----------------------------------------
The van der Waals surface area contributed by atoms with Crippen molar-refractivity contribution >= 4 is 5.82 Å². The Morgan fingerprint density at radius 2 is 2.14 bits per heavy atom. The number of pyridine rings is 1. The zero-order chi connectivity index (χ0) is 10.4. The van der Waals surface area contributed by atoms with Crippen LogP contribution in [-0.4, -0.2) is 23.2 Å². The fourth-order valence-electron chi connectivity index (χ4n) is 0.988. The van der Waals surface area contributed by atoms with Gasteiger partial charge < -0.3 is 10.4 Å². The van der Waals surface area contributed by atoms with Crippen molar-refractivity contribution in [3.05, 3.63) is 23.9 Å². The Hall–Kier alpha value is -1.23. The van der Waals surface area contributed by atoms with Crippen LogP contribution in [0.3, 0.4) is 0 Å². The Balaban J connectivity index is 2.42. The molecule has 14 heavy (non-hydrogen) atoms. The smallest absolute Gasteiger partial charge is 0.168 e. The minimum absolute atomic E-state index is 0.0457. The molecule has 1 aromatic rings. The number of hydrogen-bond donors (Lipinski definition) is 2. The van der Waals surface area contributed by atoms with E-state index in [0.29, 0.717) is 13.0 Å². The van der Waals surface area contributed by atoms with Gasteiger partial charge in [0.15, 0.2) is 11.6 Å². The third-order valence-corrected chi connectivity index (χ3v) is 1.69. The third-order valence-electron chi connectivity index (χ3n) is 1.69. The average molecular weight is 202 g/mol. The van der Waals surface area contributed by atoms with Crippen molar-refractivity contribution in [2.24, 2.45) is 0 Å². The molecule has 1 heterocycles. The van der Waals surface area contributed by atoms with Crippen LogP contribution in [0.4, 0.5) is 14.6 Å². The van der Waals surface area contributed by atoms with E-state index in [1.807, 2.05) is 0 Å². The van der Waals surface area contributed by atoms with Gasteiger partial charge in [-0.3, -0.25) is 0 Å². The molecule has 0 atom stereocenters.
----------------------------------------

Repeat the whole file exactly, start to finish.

The van der Waals surface area contributed by atoms with Crippen molar-refractivity contribution >= 4 is 5.82 Å². The Morgan fingerprint density at radius 2 is 2.14 bits per heavy atom. The number of pyridine rings is 1. The zero-order chi connectivity index (χ0) is 10.4. The van der Waals surface area contributed by atoms with Crippen LogP contribution in [-0.4, -0.2) is 23.2 Å². The fourth-order valence-electron chi connectivity index (χ4n) is 0.988. The van der Waals surface area contributed by atoms with Gasteiger partial charge < -0.3 is 10.4 Å². The van der Waals surface area contributed by atoms with Crippen molar-refractivity contribution in [3.05, 3.63) is 23.9 Å². The Hall–Kier alpha value is -1.23. The van der Waals surface area contributed by atoms with Crippen LogP contribution in [0.3, 0.4) is 0 Å². The Balaban J connectivity index is 2.42. The molecule has 14 heavy (non-hydrogen) atoms. The smallest absolute Gasteiger partial charge is 0.168 e. The minimum absolute atomic E-state index is 0.0457. The molecule has 1 aromatic rings. The number of hydrogen-bond donors (Lipinski definition) is 2. The van der Waals surface area contributed by atoms with E-state index in [0.29, 0.717) is 13.0 Å². The van der Waals surface area contributed by atoms with Gasteiger partial charge in [0.15, 0.2) is 11.6 Å². The third-order valence-corrected chi connectivity index (χ3v) is 1.69. The third-order valence-electron chi connectivity index (χ3n) is 1.69. The average molecular weight is 202 g/mol. The van der Waals surface area contributed by atoms with Crippen molar-refractivity contribution in [2.24, 2.45) is 0 Å². The molecule has 1 heterocycles. The van der Waals surface area contributed by atoms with Crippen LogP contribution in [0.4, 0.5) is 14.6 Å². The van der Waals surface area contributed by atoms with E-state index in [1.807, 2.05) is 0 Å². The van der Waals surface area contributed by atoms with Gasteiger partial charge in [-0.3, -0.25) is 0 Å². The molecule has 0 atom stereocenters.